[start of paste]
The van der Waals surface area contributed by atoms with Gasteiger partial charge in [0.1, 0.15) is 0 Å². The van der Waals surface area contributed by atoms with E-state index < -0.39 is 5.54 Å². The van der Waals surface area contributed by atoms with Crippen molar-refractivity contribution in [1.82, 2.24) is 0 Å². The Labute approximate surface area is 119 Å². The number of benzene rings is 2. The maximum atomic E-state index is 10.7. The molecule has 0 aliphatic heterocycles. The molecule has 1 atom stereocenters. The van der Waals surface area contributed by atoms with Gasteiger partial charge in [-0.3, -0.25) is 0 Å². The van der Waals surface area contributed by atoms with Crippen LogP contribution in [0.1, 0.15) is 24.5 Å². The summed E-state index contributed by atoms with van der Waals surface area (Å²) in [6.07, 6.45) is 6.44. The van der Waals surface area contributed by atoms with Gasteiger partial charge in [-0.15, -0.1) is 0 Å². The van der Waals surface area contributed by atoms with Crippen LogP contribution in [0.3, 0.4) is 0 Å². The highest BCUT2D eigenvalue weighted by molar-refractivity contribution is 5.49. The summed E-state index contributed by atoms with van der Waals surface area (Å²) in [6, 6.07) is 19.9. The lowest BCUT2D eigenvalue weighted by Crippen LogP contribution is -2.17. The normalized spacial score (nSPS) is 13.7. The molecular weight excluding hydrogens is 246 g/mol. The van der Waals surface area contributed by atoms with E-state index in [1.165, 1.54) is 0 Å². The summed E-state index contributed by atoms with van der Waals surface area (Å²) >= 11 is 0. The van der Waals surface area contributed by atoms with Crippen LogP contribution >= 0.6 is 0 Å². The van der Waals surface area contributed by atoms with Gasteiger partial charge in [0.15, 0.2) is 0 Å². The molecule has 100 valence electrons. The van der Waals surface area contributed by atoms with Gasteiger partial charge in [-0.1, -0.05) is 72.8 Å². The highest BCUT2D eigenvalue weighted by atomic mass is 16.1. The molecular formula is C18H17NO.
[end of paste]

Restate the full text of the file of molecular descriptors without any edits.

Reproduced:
The van der Waals surface area contributed by atoms with Gasteiger partial charge in [0.1, 0.15) is 0 Å². The van der Waals surface area contributed by atoms with E-state index < -0.39 is 5.54 Å². The van der Waals surface area contributed by atoms with Crippen molar-refractivity contribution in [1.82, 2.24) is 0 Å². The Labute approximate surface area is 119 Å². The number of benzene rings is 2. The maximum atomic E-state index is 10.7. The molecule has 0 aliphatic heterocycles. The molecule has 1 atom stereocenters. The van der Waals surface area contributed by atoms with Gasteiger partial charge in [-0.3, -0.25) is 0 Å². The van der Waals surface area contributed by atoms with Crippen LogP contribution in [0.1, 0.15) is 24.5 Å². The summed E-state index contributed by atoms with van der Waals surface area (Å²) in [6.07, 6.45) is 6.44. The van der Waals surface area contributed by atoms with Gasteiger partial charge in [-0.15, -0.1) is 0 Å². The van der Waals surface area contributed by atoms with Crippen LogP contribution in [0.3, 0.4) is 0 Å². The highest BCUT2D eigenvalue weighted by molar-refractivity contribution is 5.49. The summed E-state index contributed by atoms with van der Waals surface area (Å²) in [6, 6.07) is 19.9. The lowest BCUT2D eigenvalue weighted by Crippen LogP contribution is -2.17. The normalized spacial score (nSPS) is 13.7. The molecular weight excluding hydrogens is 246 g/mol. The van der Waals surface area contributed by atoms with E-state index in [1.165, 1.54) is 0 Å². The summed E-state index contributed by atoms with van der Waals surface area (Å²) >= 11 is 0. The van der Waals surface area contributed by atoms with Crippen LogP contribution >= 0.6 is 0 Å². The van der Waals surface area contributed by atoms with Gasteiger partial charge in [0.15, 0.2) is 0 Å². The molecule has 100 valence electrons. The van der Waals surface area contributed by atoms with Gasteiger partial charge in [-0.1, -0.05) is 72.8 Å². The highest BCUT2D eigenvalue weighted by atomic mass is 16.1. The molecular formula is C18H17NO.